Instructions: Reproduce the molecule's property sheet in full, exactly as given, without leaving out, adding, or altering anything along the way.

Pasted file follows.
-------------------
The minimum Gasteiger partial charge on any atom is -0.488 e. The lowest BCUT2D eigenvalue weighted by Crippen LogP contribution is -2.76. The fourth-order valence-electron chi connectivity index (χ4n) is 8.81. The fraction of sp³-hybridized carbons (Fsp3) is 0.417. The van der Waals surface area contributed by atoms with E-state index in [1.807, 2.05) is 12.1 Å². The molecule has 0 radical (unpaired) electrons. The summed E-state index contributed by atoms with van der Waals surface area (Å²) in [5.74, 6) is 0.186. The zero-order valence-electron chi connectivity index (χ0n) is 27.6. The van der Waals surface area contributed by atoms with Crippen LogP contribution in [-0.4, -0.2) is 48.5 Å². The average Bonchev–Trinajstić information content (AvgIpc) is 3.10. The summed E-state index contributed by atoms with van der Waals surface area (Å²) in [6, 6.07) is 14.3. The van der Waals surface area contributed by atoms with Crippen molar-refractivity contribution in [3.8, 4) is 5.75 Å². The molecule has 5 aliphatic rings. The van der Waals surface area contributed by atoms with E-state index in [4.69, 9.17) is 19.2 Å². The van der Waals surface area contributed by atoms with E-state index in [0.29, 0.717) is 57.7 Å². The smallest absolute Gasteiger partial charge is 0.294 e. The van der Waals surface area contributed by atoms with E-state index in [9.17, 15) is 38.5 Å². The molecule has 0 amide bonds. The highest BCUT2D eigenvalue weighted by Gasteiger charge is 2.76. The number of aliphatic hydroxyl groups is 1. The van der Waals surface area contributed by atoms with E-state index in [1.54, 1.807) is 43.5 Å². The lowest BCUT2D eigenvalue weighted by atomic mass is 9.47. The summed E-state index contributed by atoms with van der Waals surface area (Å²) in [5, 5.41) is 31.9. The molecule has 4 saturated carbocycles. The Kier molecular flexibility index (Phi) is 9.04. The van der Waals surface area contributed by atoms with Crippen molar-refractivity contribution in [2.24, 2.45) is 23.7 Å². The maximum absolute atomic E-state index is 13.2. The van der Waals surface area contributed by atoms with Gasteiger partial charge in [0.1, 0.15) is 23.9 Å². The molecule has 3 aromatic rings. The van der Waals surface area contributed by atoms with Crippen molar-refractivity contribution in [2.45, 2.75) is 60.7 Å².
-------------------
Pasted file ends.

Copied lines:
The minimum Gasteiger partial charge on any atom is -0.488 e. The lowest BCUT2D eigenvalue weighted by Crippen LogP contribution is -2.76. The fourth-order valence-electron chi connectivity index (χ4n) is 8.81. The fraction of sp³-hybridized carbons (Fsp3) is 0.417. The van der Waals surface area contributed by atoms with E-state index in [1.807, 2.05) is 12.1 Å². The molecule has 0 radical (unpaired) electrons. The summed E-state index contributed by atoms with van der Waals surface area (Å²) in [5.74, 6) is 0.186. The zero-order valence-electron chi connectivity index (χ0n) is 27.6. The van der Waals surface area contributed by atoms with Crippen LogP contribution in [-0.4, -0.2) is 48.5 Å². The average Bonchev–Trinajstić information content (AvgIpc) is 3.10. The summed E-state index contributed by atoms with van der Waals surface area (Å²) in [6, 6.07) is 14.3. The van der Waals surface area contributed by atoms with Crippen molar-refractivity contribution in [3.8, 4) is 5.75 Å². The molecule has 5 aliphatic rings. The van der Waals surface area contributed by atoms with E-state index in [4.69, 9.17) is 19.2 Å². The van der Waals surface area contributed by atoms with E-state index in [0.29, 0.717) is 57.7 Å². The smallest absolute Gasteiger partial charge is 0.294 e. The van der Waals surface area contributed by atoms with E-state index in [9.17, 15) is 38.5 Å². The molecule has 0 amide bonds. The highest BCUT2D eigenvalue weighted by Gasteiger charge is 2.76. The number of aliphatic hydroxyl groups is 1. The van der Waals surface area contributed by atoms with E-state index in [1.54, 1.807) is 43.5 Å². The lowest BCUT2D eigenvalue weighted by atomic mass is 9.47. The summed E-state index contributed by atoms with van der Waals surface area (Å²) in [5, 5.41) is 31.9. The molecule has 4 saturated carbocycles. The Kier molecular flexibility index (Phi) is 9.04. The van der Waals surface area contributed by atoms with Crippen molar-refractivity contribution in [2.24, 2.45) is 23.7 Å². The maximum absolute atomic E-state index is 13.2. The van der Waals surface area contributed by atoms with Gasteiger partial charge in [0.1, 0.15) is 23.9 Å². The molecule has 3 aromatic rings. The van der Waals surface area contributed by atoms with Crippen molar-refractivity contribution in [2.45, 2.75) is 60.7 Å².